Because of this, beautiful works of art have to be censored because people would not understand them. In other words, art has to be dumbed down for society. To maintain stability, people have to create works of art inspired by nothing so they inspire nothing, but frankly, if art has no meaning then it is not even considered art. The low employee morale might be due to lack of job motivations and unfair promotion system. Furthermore, there were no sense of responsibility as employees were not engaged in decision making or improvements and communication between the different levels was weak.
Is it planned obsolescence in cheap clothes, or is it that they are aesthetically worthless at the same time they become functionally useless? There are prisons where 80 percent of the inmates bear tattoos. Loos accuses ornament of being a drag on the economy, wasting labor and artificially inflating the cost of things while adding no utility, subscribing to a pretty narrow utilitarian view of things and presuming a kind of rationality that we would probably fell straitened by. Behind much of Loos critique is the idea that ornament is a debased form of personal self-expression, a desperate form of self-promotion that taints all artistic practice, reducing it all to advertisements for oneself. The lack of ornament is a sign of intellectual power. Rather than reflect some evolution toward perfect humanity that the higher orders have achieved, deornamentation is simply a matter of amassing cultural capital; our culture continues to place greater value on the subtler pleasures that require a grounding in education and leisure time over the more straightforward pleasures that require no such preparation.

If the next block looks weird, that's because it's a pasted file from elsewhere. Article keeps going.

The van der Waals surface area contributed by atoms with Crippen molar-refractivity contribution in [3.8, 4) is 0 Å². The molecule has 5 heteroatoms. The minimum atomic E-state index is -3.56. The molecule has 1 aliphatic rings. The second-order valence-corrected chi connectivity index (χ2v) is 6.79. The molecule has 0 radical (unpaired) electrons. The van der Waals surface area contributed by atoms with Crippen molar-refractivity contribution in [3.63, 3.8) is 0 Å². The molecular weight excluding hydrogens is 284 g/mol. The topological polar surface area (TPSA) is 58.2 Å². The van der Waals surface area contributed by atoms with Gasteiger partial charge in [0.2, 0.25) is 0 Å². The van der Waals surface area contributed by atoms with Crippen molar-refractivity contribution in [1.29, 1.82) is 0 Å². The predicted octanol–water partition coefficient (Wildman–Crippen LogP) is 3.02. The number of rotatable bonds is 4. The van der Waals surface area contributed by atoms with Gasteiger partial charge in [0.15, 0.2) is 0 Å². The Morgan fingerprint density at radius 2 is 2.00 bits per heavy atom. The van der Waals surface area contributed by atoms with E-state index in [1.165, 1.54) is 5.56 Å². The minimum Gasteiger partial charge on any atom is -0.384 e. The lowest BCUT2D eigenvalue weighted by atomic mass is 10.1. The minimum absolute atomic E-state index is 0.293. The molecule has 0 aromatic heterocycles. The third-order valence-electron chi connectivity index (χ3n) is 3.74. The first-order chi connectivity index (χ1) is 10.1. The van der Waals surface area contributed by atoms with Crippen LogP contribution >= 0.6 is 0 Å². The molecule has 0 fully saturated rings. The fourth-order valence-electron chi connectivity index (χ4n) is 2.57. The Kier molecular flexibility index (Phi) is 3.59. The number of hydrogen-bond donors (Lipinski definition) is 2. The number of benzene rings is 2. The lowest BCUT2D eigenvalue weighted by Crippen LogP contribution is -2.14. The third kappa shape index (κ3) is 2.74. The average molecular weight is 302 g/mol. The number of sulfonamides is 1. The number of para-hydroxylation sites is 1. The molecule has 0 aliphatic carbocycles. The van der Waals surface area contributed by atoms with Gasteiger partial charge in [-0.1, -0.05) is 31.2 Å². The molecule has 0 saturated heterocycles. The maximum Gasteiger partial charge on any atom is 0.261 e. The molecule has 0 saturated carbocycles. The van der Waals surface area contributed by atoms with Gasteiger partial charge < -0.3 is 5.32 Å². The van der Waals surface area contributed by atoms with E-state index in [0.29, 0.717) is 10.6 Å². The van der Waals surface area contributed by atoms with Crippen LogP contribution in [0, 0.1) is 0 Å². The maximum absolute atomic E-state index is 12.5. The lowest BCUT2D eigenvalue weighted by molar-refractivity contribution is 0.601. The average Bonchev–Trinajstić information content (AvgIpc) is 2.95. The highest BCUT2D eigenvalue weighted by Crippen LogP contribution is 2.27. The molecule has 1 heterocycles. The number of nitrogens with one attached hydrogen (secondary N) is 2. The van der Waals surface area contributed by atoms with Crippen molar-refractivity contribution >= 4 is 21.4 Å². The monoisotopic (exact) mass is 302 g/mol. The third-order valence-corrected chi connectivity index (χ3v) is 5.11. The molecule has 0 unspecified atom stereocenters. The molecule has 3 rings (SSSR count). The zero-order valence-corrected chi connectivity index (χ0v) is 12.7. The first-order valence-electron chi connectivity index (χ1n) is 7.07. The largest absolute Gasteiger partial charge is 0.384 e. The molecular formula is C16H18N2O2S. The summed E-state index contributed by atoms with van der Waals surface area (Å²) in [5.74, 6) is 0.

Ornament, Crime & Prejudice: Where Loos' Manifesto Fails to Understand People
He believed that what is beautiful must also be useful, and linked beauty and utility by returning an object to its true utilitarian value. Adolf Loos also believed the language of the environment of the metropolis was centered in the absence of all ornament. A major characteristic of his private residential works were the undecorated white facades. He also focused on reputing Vienna Succession a modernist movement led by Otto Wagner , which inspired his most notable essay, "Ornament and Crime" written in , but only published in Western Europe in the late s.
In his publication about western culture in the journal Das Andere, Adolf Loos tells a story about a master saddler. In this story, the saddler hears about the rise of the Secession in the city, and how they praise the creation of a modern style. Showing one of his saddles to one of the leaders of the movement, a professor, he finds that his saddles aren't modern. Despite his best attempts, the saddler couldn't create a saddle that would meet the high expectations of the professor.